Due Diligence: Stick with the Prod
Leigh Harrison knows how to make a silent takedown.
As the old philosophical quandary goes, “how do you kill that which has no life?” Yeah, on the one hand it’s a fun little dig against stereotypical players of videogames, the basement dwelling sort who’ve been all but replaced by evil teenagers who take great pleasure in digging up your personal information and threatening to murder you. But beyond that, it actually raises a heady question. What is it to kill?
Back in 2013 I drunkenly cobbled together a treatise of sorts on “real violence” in games. In essence, I reckoned that death is overused, and that this can be rectified not by simply removing violence all together, but by making it genuinely upsetting. You know, don’t wimp out and insta-kill snap a neck, instead be forced to repeatedly smash someone in the back of the head until, after a half-dozen blows, they finally collapse and take another minute to die in front of you, blood and life pouring out in all directions.
Despite my profound insights, games haven’t altered much since then. While nowadays we can all discuss the implications of digital homicide to a certain extent, in many cases killing is still the only thing we can do to most characters in games. As I said back when I still had the hopeless notion of becoming genuinely thought-provoking one day, enemy alive = bad, enemy dead = good. Beyond crushing personal realizations, nothing much has changed.
But what happens when a game does give us the option of not killing? Well, as it happens, serendipity has smiled upon us all and I’ve recently been enthralled by Deus Ex: Mankind Divided. Not only does it feature the sort of non-lethal combat you don’t find all that often, but in making its dystopian crumbling society hit home by mirroring our own, it’s also got a shadowy cabal of tech-savvy, though not necessarily pre-pubescent, evildoers who’ll destroy all in their path. Now, I know the mere mention of the Internet Illuminati’s existence can anger them, so I attach the below copy of my passport to save them the time having to look me up. I expect to hear the sirens any minute.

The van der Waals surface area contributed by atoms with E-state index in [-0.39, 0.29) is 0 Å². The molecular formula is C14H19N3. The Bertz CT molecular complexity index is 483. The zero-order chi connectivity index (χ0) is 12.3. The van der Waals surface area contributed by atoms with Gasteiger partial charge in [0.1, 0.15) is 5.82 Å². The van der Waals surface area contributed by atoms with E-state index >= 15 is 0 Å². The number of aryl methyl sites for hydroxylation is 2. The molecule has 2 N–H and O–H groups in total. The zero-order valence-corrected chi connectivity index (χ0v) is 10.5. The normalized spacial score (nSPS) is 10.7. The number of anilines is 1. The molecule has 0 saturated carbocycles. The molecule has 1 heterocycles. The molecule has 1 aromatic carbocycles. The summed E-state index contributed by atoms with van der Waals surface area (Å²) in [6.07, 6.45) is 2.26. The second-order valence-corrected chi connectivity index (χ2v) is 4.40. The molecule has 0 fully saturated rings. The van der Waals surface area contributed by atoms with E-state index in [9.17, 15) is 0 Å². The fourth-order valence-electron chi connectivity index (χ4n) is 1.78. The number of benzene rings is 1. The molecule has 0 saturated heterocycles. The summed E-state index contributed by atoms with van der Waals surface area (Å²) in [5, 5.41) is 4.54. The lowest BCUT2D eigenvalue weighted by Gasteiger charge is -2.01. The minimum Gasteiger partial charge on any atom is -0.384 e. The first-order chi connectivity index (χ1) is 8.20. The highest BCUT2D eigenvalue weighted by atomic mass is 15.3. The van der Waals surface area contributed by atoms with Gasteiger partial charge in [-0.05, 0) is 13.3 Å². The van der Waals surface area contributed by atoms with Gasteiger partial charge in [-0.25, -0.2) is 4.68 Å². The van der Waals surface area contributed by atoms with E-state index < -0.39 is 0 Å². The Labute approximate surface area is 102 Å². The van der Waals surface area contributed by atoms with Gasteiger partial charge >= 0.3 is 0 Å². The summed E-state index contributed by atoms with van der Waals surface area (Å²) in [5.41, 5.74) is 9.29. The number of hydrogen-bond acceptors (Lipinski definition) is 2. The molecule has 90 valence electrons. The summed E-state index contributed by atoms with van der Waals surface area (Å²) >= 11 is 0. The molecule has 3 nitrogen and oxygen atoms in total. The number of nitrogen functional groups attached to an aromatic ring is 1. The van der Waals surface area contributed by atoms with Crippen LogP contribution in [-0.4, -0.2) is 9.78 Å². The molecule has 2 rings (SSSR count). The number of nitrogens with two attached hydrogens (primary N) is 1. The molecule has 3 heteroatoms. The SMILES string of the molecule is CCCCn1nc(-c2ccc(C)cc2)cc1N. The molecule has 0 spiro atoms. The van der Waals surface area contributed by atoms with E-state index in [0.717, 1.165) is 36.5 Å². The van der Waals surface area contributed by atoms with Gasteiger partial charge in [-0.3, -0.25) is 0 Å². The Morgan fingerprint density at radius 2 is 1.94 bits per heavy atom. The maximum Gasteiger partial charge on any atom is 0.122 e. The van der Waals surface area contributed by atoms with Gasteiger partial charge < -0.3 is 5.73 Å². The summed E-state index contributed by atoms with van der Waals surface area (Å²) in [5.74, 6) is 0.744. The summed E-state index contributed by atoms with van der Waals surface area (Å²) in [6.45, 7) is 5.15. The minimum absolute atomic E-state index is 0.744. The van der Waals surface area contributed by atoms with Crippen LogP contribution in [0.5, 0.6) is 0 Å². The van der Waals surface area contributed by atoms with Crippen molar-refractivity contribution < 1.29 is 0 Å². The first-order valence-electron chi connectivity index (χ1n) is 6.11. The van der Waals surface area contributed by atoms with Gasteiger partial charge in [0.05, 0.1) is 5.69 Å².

For some self-flagellating reason I decided to play Mankind Divided non-lethally, perhaps as a petty means of asserting moral superiority over others. As we’ve discussed, videogames are often about little more than men with guns shooting other men with guns until they fall over, either because they are dead or because I have made one deftly remove the other’s legs. Indeed, Mankind Divided offers me this very scenario right at its beginning, when it asks if I prefer to see my exploding heads up close and personal or from the comfort of a 4x magnification scope. But it also gives me the option of preserving the sanctity of life (yes, even the ones of brown people on the Arabian Peninsula for once), by offering ways of putting people to sleep in a literal sense, rather than a romanticized version of boring a hole through someone’s brain at 3200 feet a second.